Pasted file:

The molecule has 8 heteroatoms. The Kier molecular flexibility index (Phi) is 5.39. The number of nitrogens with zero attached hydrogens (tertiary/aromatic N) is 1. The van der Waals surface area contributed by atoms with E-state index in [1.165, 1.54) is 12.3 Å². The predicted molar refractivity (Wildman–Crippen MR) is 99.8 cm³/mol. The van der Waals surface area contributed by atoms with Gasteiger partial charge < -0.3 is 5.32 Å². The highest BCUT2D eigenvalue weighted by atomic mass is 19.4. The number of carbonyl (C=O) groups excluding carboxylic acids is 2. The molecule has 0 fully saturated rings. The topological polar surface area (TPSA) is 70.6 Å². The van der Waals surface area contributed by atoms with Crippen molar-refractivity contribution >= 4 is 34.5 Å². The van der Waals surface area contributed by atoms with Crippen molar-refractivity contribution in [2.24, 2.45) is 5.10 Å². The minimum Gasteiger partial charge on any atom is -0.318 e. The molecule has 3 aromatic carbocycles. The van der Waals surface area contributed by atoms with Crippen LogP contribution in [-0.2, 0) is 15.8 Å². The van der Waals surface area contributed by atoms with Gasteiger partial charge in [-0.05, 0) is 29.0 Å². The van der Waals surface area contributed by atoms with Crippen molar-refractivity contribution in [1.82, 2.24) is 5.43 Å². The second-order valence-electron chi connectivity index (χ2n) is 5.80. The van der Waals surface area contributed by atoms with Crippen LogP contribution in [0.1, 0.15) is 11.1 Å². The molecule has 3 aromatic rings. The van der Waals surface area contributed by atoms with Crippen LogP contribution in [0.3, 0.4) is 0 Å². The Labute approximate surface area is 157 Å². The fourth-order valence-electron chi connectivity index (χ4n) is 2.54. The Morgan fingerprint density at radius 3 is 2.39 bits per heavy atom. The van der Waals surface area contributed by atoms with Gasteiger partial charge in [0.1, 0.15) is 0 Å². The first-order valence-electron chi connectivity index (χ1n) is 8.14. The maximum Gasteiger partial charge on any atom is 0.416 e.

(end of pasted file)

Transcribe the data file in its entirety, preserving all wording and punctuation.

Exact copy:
The molecule has 8 heteroatoms. The Kier molecular flexibility index (Phi) is 5.39. The number of nitrogens with zero attached hydrogens (tertiary/aromatic N) is 1. The van der Waals surface area contributed by atoms with E-state index in [1.165, 1.54) is 12.3 Å². The predicted molar refractivity (Wildman–Crippen MR) is 99.8 cm³/mol. The van der Waals surface area contributed by atoms with Gasteiger partial charge < -0.3 is 5.32 Å². The highest BCUT2D eigenvalue weighted by atomic mass is 19.4. The number of carbonyl (C=O) groups excluding carboxylic acids is 2. The molecule has 0 fully saturated rings. The topological polar surface area (TPSA) is 70.6 Å². The van der Waals surface area contributed by atoms with Crippen molar-refractivity contribution >= 4 is 34.5 Å². The van der Waals surface area contributed by atoms with Crippen molar-refractivity contribution in [2.24, 2.45) is 5.10 Å². The minimum Gasteiger partial charge on any atom is -0.318 e. The molecule has 3 aromatic carbocycles. The van der Waals surface area contributed by atoms with Crippen LogP contribution in [-0.2, 0) is 15.8 Å². The van der Waals surface area contributed by atoms with Gasteiger partial charge in [-0.05, 0) is 29.0 Å². The van der Waals surface area contributed by atoms with Crippen molar-refractivity contribution in [1.82, 2.24) is 5.43 Å². The second-order valence-electron chi connectivity index (χ2n) is 5.80. The van der Waals surface area contributed by atoms with Crippen LogP contribution in [0.1, 0.15) is 11.1 Å². The molecule has 3 aromatic rings. The van der Waals surface area contributed by atoms with Crippen LogP contribution in [0.3, 0.4) is 0 Å². The Labute approximate surface area is 157 Å². The fourth-order valence-electron chi connectivity index (χ4n) is 2.54. The Morgan fingerprint density at radius 3 is 2.39 bits per heavy atom. The van der Waals surface area contributed by atoms with Gasteiger partial charge in [0.1, 0.15) is 0 Å². The first-order valence-electron chi connectivity index (χ1n) is 8.14. The maximum Gasteiger partial charge on any atom is 0.416 e.